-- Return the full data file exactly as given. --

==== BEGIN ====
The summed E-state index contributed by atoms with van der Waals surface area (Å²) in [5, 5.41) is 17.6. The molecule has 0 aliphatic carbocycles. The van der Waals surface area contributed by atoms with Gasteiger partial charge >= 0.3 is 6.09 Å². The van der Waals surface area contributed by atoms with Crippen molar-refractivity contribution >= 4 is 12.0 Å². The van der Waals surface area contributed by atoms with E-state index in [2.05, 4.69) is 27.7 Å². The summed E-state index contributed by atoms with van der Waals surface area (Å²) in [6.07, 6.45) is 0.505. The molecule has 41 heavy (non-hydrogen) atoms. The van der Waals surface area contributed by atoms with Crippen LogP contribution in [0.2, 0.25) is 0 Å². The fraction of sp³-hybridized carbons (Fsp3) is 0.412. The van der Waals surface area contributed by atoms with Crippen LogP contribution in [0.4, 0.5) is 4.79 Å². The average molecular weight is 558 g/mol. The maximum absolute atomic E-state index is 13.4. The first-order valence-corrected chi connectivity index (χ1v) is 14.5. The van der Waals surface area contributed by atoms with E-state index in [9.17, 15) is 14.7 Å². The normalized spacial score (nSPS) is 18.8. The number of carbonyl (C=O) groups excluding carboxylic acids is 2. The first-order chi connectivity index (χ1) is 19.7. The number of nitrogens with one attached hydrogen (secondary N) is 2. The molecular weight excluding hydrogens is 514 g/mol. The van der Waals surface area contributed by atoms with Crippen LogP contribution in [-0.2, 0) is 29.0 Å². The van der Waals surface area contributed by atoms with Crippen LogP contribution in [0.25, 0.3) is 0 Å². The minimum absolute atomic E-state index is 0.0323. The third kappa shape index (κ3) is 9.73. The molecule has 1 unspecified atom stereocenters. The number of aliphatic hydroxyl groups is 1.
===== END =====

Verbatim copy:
The summed E-state index contributed by atoms with van der Waals surface area (Å²) in [5, 5.41) is 17.6. The molecule has 0 aliphatic carbocycles. The van der Waals surface area contributed by atoms with Gasteiger partial charge >= 0.3 is 6.09 Å². The van der Waals surface area contributed by atoms with Crippen molar-refractivity contribution >= 4 is 12.0 Å². The van der Waals surface area contributed by atoms with E-state index in [2.05, 4.69) is 27.7 Å². The summed E-state index contributed by atoms with van der Waals surface area (Å²) in [6.07, 6.45) is 0.505. The molecule has 41 heavy (non-hydrogen) atoms. The van der Waals surface area contributed by atoms with Crippen LogP contribution in [0.2, 0.25) is 0 Å². The fraction of sp³-hybridized carbons (Fsp3) is 0.412. The van der Waals surface area contributed by atoms with Crippen LogP contribution in [0.4, 0.5) is 4.79 Å². The average molecular weight is 558 g/mol. The maximum absolute atomic E-state index is 13.4. The first-order valence-corrected chi connectivity index (χ1v) is 14.5. The van der Waals surface area contributed by atoms with E-state index in [9.17, 15) is 14.7 Å². The normalized spacial score (nSPS) is 18.8. The number of carbonyl (C=O) groups excluding carboxylic acids is 2. The first-order chi connectivity index (χ1) is 19.7. The number of nitrogens with one attached hydrogen (secondary N) is 2. The molecular weight excluding hydrogens is 514 g/mol. The van der Waals surface area contributed by atoms with Crippen LogP contribution in [-0.2, 0) is 29.0 Å². The van der Waals surface area contributed by atoms with Crippen LogP contribution in [0.25, 0.3) is 0 Å². The minimum absolute atomic E-state index is 0.0323. The third kappa shape index (κ3) is 9.73. The molecule has 1 unspecified atom stereocenters. The number of aliphatic hydroxyl groups is 1.